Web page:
Better late than hurried

I’m late with this week’s post. I was heeding my own advice and after all, it’s not like I’ve a contract with anyone other than myself to put any of this drivel out into the – what’s this week’s buzzword? – metaverse. (Words are interesting only to the point that people can make such a big deal out of them. In their own right, words, even buzzwords, are merely tools. The right strings of words conveying thoughts, hopes, promises, dreams, fantasies, humor…those are interesting.) (But I – all together now – digress.)

2 + 2 5 (11)I was heeding my own advice to take time at the start of December and see where the year has taken me, or started me toward, and what is left to do or want or need before this year becomes last year and next year turns into now. It’s my idea that the beginning of December should be a time spent reviewing the year, clarifying unmet goals, tidying loose ends left by the current year so we can meet January and the new year with the gusto they deserve! (Yes, those we my exact words. More on that in a few sentences.) We more often rush through December as if running away from the carnage left by the preceding eleven months. (More of my words. I like the carnage reference, particularly to address this year.) (Sorry, once again, I – say it with me – digress.)

As yesterday was the first of December (First of December?) (no, that would make it more special than it is, like the Fourth of July – just first of December), I looked back at my goals for 2021 and pondered what I could do in the remaining 31, now 30 days to exit this year on a high note. Yesterday was also a Wednesday and I usually write out my thoughts for the post and schedule it so they are there waiting to share your morning coffee or tea or juice with you. Isn’t that a pleasant thought? Anyway, yesterday’s Wednesday I was busy contemplating my year in review. (I also spent a couple hours in a dentist’s chair but that’s beside the point.)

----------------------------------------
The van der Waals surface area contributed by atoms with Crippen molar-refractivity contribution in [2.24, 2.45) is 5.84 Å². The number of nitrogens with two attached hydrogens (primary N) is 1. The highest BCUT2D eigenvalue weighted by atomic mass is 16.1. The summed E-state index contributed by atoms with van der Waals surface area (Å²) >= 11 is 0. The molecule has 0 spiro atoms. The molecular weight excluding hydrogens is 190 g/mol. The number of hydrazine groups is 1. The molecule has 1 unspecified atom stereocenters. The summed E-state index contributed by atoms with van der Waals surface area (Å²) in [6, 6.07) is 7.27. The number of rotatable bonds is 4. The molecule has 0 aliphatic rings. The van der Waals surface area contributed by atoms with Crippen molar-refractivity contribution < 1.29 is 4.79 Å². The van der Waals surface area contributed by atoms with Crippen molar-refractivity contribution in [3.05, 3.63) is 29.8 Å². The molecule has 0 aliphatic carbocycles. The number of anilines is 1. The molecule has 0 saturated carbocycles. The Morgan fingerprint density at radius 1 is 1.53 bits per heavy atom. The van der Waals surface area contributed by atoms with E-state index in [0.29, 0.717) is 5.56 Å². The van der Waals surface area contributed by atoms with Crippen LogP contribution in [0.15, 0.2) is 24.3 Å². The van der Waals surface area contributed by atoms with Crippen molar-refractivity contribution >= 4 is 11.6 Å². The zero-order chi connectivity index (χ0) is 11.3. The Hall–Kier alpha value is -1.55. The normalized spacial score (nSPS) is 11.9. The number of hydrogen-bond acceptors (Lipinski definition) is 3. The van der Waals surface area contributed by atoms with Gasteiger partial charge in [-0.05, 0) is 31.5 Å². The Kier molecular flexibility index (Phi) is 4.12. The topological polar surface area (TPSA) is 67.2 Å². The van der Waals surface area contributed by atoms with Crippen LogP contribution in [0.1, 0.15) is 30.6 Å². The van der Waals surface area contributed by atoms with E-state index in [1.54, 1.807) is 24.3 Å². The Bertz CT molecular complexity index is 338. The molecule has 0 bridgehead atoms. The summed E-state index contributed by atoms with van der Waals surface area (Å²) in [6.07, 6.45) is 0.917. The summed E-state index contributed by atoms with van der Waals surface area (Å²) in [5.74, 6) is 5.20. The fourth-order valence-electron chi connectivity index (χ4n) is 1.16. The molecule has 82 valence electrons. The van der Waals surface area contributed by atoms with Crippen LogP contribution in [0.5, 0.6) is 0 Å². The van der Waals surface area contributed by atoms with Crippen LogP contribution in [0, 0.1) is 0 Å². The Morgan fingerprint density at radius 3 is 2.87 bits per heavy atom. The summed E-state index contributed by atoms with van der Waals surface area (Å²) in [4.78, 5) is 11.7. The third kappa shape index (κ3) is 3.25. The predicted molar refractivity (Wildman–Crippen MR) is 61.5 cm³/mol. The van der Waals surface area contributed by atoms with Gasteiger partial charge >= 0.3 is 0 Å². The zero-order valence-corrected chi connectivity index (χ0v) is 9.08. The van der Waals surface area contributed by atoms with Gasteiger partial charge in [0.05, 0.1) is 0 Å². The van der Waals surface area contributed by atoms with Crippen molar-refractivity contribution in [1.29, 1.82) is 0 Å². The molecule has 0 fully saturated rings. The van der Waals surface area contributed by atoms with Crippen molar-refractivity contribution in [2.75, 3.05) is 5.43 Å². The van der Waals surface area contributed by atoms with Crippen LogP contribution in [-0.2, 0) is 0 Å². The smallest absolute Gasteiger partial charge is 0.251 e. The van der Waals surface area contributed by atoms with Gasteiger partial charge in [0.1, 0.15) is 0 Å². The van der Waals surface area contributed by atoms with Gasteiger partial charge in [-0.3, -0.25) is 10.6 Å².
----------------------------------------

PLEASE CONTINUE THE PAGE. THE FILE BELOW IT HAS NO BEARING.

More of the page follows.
I’m not sure I’d call my 2021 a rousing success, but I don’t think it was the downer many people may have experienced. Knowing what I know about worldwide pandemics, “return to normal” was not on my list of things to do for 2021, figuring to hold that for another 2, possibly 3 years. Not that I’m clairvoyant, but I was forced to study such things in school and even though school was (wow!) over 40 years ago, viruses haven’t changed. Well, actually, they have, and that’s why I didn’t figure to be completely normal this year. Not that I’m ever completely normal but that “things” would return to normal. (And again, I digr……) (Moving on!) My expectations for 2021 were modest and still I haven’t satisfied them all. The trick now is: which will be deferred to next year, which will be kicked to the curb, and which will be the focus (or foci) of intense and unrelenting effort at completion before the clock strikes midnight on the last day of the year.

What the goals are is not important. That there is a plan to deal with them is. Why now? Who cares? Does it matter and will it make a difference? In order, why not, more than you know, more than you know again, and it sure will!

You may think, and I am right there with you, that December’s concerns should be centered around shopping, wrapping and baking for the upcoming holidays, school concerts, football playoffs, and holiday parties. But, particularly for those working, December days are also filled with short staffing periods, overtime requests, year-end reports, and demands from “upstairs” that this, that, or something else get done, written, and “by on my desk” by tomorrow! Even at home there are demands as decorations don’t hang themselves, dinners don’t cook themselves, holiday linens don’t freshen themselves and festively decked out trees don’t grow on trees. All of this is packed into a month that those whose only jobs are to opine and posit tell us is for family, positive work/life balancing, and retaining (or regaining) our mental health. (Here’s a little trivia for you regarding December. Although crime in general typically peaks during the summer months, most murders are committed in December (U.S. Justice Department).)  So would it kill you to spend some time deciding how you want to spend your December.

And so this is why you didn’t get to read this with your morning coffee, tea, or juice.

To read how to prioritize, please visit my work site and the blog post, “Epilogue.” It opens with “If the year was a book, December would be its epilogue. Epilogues summarize and clarify, often wrapping up those loose ends in the plot the action left in need of tidying, or of characters’ untold dispositions.” That’s what I want December to be, or at least the beginning of the month – a time to summary the year and clarify our actions to come.